Editor’s Note: Kevin Desouza will speak at a seminar titled #IdeasToRetire: Information Systems in Public Management, Public Policy, and Governance in Washington, DC on May 9.
Over the past 10 weeks we have featured 22 ideas that represent outdated practices or modes of thinking when it comes to public sector information technology (IT) management. In this closing post, we would like to draw out five salient points to move the conversation ahead.
1. Evidence-driven decisionmaking is required
Several of our posts suggest that we might get a greater return on our technology investments if we relied on evidence as a basis for our decisionmaking rather than relying on outdated ideas masquerading as conventional wisdom.
2. Experimentation and risk-taking is essential
Just like in the private sector, risk-taking is something that we need to instill and value in the public sector. That is the only way we can advance the state of practice. At present, too many ideas are left fallow since no one is willing to bear the risk of bringing the idea to fruition. This cannot continue.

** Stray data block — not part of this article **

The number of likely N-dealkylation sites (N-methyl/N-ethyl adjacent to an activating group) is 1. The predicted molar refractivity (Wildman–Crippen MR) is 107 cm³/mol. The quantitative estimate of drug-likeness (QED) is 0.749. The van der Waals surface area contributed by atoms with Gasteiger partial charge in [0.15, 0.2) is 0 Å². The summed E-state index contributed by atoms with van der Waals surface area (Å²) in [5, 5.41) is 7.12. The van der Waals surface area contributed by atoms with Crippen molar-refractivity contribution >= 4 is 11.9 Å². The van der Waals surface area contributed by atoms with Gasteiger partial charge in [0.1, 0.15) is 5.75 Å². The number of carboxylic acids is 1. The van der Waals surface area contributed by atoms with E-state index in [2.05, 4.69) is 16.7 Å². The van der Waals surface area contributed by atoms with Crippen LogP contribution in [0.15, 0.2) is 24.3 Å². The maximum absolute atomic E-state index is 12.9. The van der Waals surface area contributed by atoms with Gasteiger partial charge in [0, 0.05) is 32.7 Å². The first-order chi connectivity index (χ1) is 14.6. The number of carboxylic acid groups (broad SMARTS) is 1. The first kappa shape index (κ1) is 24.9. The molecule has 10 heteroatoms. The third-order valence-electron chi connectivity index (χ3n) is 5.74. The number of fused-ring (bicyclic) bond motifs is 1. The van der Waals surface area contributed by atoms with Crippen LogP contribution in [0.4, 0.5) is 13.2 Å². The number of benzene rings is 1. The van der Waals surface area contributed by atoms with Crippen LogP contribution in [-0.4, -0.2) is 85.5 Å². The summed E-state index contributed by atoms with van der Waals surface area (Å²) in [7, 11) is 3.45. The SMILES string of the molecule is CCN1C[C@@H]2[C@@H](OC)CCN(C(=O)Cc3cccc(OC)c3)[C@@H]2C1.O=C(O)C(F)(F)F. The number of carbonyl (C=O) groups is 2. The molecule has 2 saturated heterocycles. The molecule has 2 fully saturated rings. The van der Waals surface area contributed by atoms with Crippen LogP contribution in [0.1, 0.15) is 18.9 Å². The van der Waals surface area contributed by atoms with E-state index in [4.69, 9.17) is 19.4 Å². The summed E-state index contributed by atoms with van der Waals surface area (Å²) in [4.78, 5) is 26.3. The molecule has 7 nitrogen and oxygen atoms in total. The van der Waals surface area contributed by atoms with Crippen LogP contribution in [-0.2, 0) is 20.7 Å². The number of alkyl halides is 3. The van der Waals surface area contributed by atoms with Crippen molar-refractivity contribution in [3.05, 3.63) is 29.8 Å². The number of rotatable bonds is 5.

3. Collaboration across sectors matters
We need to design and harness better collaboration platforms that go beyond the traditional models. Importing rock star CIOs, relying on outsourcing, or engaging students to think meaningfully about IT in the public sector only after they graduate have reached their limits of value. These are all mutually exploitative relationships and need to be redesigned.
4. Governance modes matter
We need to revisit how we govern and become comfortable with balancing goals when it comes to governance. Security is not the enemy of innovation but has to peacefully coexist with it. This calls for more agile governance models that force us to think holistically about the IT programs in our agencies from multiple perspectives.
5. Solving procurement issues
Few things raised as much anger as our discussions on procurement issues, and it is clear: procurement must be solved for government to move forward.
We need fresh thinking when it comes to modernizing the management and governance of IT in the public sector. A lot of attention has been given to modernizing our technical and infrastructural systems, but we have not kept up with modernizing our governance and management practices. This series of articles is simply a first step, but given the response to the series (over 24,000 hits and numerous formal and informal discussions), the message about needing to retire outdated ideas has resonated. The challenge now is two-fold: continuing the discussion and having the courage to retire outdated ideas. It is time.